I have reached an age when I am able to stitch together seemingly disparate memories into a fluid life’s story. The ability to see, the kind of sight gained through years of training, observation and memory, is what leads me to connect plants to memory. They are visual cues to the young girl whose book Let’s Imagine took dancing feet to far off and exotic places just by closing my eyes. Since a very young age I have had a fascination with Fred Astaire’s dance and style. Like so many young girls I wanted to be a ballerina. I still tap my gypsy feet to the slightest beat and have spent many, many solo hours on a crowded club dance floor lost in a my own world of sound and movement. My lifelong mantra has been “Peculiar travel suggestions are dancing lessons from God.” (Thank-you Kurt Vonnegut.)
This dancing, swirling memory trail leads me back to plants. When I see maple samara twirling down from branches above, I think corps de ballet. When I see a grove of leaning, gnarled trees I think of dancers and want to be among them. It’s a palpable, visceral feeling of memory and imagination. So, indulge me and let’s play Let’s Imagine.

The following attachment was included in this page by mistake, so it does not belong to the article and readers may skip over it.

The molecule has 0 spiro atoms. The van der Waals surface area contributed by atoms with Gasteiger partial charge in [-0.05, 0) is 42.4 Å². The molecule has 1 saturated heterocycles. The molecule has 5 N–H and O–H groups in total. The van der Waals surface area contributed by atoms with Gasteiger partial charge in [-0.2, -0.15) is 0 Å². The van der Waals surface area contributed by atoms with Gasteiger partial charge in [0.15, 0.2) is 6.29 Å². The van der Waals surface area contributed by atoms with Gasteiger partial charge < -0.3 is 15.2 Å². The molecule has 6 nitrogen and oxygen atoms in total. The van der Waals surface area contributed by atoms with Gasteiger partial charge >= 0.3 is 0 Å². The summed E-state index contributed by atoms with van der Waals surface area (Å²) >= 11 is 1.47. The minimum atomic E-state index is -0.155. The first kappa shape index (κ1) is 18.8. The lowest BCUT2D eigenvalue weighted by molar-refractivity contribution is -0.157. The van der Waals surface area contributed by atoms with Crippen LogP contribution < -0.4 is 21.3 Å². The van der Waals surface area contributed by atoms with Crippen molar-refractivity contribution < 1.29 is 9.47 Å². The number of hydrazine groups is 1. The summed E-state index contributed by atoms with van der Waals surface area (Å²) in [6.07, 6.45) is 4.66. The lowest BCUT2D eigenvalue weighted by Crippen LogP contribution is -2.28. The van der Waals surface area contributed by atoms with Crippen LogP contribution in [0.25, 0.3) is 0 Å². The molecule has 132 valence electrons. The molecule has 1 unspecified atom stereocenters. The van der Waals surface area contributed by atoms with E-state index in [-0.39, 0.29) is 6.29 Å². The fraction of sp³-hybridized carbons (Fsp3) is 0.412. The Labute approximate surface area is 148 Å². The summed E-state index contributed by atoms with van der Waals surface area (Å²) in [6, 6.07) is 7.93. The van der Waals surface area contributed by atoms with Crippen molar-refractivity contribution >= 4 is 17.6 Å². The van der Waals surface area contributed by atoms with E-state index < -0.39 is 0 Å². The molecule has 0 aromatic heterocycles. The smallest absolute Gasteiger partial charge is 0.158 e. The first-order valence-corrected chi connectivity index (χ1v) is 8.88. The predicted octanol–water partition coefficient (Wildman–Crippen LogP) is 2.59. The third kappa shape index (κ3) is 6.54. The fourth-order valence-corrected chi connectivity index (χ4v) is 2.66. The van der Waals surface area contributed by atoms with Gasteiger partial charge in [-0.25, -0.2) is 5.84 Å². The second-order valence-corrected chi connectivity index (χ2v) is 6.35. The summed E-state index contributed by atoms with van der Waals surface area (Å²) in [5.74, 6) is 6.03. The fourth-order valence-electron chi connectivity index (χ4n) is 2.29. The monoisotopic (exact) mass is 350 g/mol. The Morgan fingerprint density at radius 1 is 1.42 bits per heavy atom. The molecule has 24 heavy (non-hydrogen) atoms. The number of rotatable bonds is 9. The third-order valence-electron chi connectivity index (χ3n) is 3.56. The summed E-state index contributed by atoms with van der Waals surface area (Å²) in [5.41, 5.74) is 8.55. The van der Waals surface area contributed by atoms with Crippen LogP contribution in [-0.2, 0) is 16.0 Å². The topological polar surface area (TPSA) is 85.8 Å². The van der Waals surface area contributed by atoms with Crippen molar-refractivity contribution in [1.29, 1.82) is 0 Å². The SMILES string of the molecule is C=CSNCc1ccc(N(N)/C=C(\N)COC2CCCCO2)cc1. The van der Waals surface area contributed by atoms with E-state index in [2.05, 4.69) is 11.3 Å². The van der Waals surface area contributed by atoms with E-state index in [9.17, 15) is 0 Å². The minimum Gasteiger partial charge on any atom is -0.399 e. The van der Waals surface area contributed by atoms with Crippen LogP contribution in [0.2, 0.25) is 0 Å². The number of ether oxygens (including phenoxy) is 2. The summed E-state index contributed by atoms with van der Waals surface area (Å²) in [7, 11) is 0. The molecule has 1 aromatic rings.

Read the clue in each image’s caption and then close your eyes and imagine the most beautiful dancers you’ve ever seen. Yes, plants even rooted in the ground as they are, do dance…
For more memorable dance partners, try these Garden Designer’s Roundtable posts:
Andrew Keys : Garden Smackdown : Boston, MA
Deborah Silver : Dirt Simple : Detroit, MI
Genevieve Schmidt : North Coast Gardening : Arcata, CA
Jocelyn Chilvers : The Art Garden : Denver, CO
Lesley Hegarty & Robert Webber : Hegarty Webber Partnership : Bristol, UK
Mary Gallagher Gray : Black Walnut Dispatch : Washington, D.C.
Rebecca Sweet : Gossip In The Garden : Los Altos, CA
Rochelle Greayer: Studio ‘g’ : Harvard, MA
Susan Morrison : Blue Planet Garden Blog : East Bay, CA
Thomas Rainer : Grounded Design : Washington, D.C.